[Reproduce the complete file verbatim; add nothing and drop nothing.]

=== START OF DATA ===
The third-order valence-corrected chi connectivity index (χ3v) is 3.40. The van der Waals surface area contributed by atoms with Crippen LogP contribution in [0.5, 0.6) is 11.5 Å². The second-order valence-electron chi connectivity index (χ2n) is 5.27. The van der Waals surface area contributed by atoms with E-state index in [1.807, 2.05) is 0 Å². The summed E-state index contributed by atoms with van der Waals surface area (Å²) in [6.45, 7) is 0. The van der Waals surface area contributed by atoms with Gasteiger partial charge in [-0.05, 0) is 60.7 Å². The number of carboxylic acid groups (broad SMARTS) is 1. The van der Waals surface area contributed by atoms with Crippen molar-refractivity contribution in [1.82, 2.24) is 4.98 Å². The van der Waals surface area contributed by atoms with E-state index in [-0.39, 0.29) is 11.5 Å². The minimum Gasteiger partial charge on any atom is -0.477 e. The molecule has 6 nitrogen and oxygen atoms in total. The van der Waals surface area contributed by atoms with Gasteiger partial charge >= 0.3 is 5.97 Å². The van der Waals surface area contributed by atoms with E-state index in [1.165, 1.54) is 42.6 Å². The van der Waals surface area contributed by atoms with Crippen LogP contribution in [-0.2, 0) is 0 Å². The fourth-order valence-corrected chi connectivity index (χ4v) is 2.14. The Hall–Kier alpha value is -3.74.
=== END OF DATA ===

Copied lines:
The third-order valence-corrected chi connectivity index (χ3v) is 3.40. The van der Waals surface area contributed by atoms with Crippen LogP contribution in [0.5, 0.6) is 11.5 Å². The second-order valence-electron chi connectivity index (χ2n) is 5.27. The van der Waals surface area contributed by atoms with E-state index in [1.807, 2.05) is 0 Å². The summed E-state index contributed by atoms with van der Waals surface area (Å²) in [6.45, 7) is 0. The van der Waals surface area contributed by atoms with Gasteiger partial charge in [-0.05, 0) is 60.7 Å². The number of carboxylic acid groups (broad SMARTS) is 1. The van der Waals surface area contributed by atoms with Crippen molar-refractivity contribution in [1.82, 2.24) is 4.98 Å². The van der Waals surface area contributed by atoms with E-state index in [-0.39, 0.29) is 11.5 Å². The minimum Gasteiger partial charge on any atom is -0.477 e. The molecule has 6 nitrogen and oxygen atoms in total. The van der Waals surface area contributed by atoms with Gasteiger partial charge >= 0.3 is 5.97 Å². The van der Waals surface area contributed by atoms with E-state index in [1.165, 1.54) is 42.6 Å². The van der Waals surface area contributed by atoms with Crippen LogP contribution in [-0.2, 0) is 0 Å². The fourth-order valence-corrected chi connectivity index (χ4v) is 2.14. The Hall–Kier alpha value is -3.74.